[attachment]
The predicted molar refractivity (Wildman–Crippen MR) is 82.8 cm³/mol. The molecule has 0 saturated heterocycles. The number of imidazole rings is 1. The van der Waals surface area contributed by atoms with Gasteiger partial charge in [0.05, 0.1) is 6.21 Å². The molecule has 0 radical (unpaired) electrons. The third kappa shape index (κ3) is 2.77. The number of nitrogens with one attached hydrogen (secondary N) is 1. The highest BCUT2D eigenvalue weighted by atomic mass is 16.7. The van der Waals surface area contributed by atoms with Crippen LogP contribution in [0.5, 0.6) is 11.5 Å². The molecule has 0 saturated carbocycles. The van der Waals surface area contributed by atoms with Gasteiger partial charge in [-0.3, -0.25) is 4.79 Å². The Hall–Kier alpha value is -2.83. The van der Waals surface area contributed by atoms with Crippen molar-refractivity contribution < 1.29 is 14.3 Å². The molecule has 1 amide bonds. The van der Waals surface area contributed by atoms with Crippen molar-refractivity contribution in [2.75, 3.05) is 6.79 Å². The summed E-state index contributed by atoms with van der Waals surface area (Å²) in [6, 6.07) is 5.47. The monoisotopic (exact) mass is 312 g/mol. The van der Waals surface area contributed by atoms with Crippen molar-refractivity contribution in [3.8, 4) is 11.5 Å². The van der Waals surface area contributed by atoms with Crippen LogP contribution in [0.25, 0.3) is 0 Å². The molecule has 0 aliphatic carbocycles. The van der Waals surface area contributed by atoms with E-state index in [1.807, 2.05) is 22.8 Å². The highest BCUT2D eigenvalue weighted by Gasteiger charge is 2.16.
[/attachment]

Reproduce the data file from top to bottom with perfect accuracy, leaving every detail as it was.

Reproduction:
The predicted molar refractivity (Wildman–Crippen MR) is 82.8 cm³/mol. The molecule has 0 saturated heterocycles. The number of imidazole rings is 1. The van der Waals surface area contributed by atoms with Gasteiger partial charge in [0.05, 0.1) is 6.21 Å². The molecule has 0 radical (unpaired) electrons. The third kappa shape index (κ3) is 2.77. The number of nitrogens with one attached hydrogen (secondary N) is 1. The highest BCUT2D eigenvalue weighted by atomic mass is 16.7. The van der Waals surface area contributed by atoms with Crippen LogP contribution in [0.5, 0.6) is 11.5 Å². The molecule has 0 saturated carbocycles. The van der Waals surface area contributed by atoms with Gasteiger partial charge in [-0.3, -0.25) is 4.79 Å². The Hall–Kier alpha value is -2.83. The van der Waals surface area contributed by atoms with Crippen molar-refractivity contribution < 1.29 is 14.3 Å². The molecule has 1 amide bonds. The van der Waals surface area contributed by atoms with Crippen molar-refractivity contribution in [2.75, 3.05) is 6.79 Å². The summed E-state index contributed by atoms with van der Waals surface area (Å²) in [6, 6.07) is 5.47. The monoisotopic (exact) mass is 312 g/mol. The van der Waals surface area contributed by atoms with Crippen molar-refractivity contribution in [3.8, 4) is 11.5 Å². The van der Waals surface area contributed by atoms with Crippen LogP contribution in [0.25, 0.3) is 0 Å². The molecule has 0 aliphatic carbocycles. The van der Waals surface area contributed by atoms with E-state index in [1.807, 2.05) is 22.8 Å². The highest BCUT2D eigenvalue weighted by Gasteiger charge is 2.16.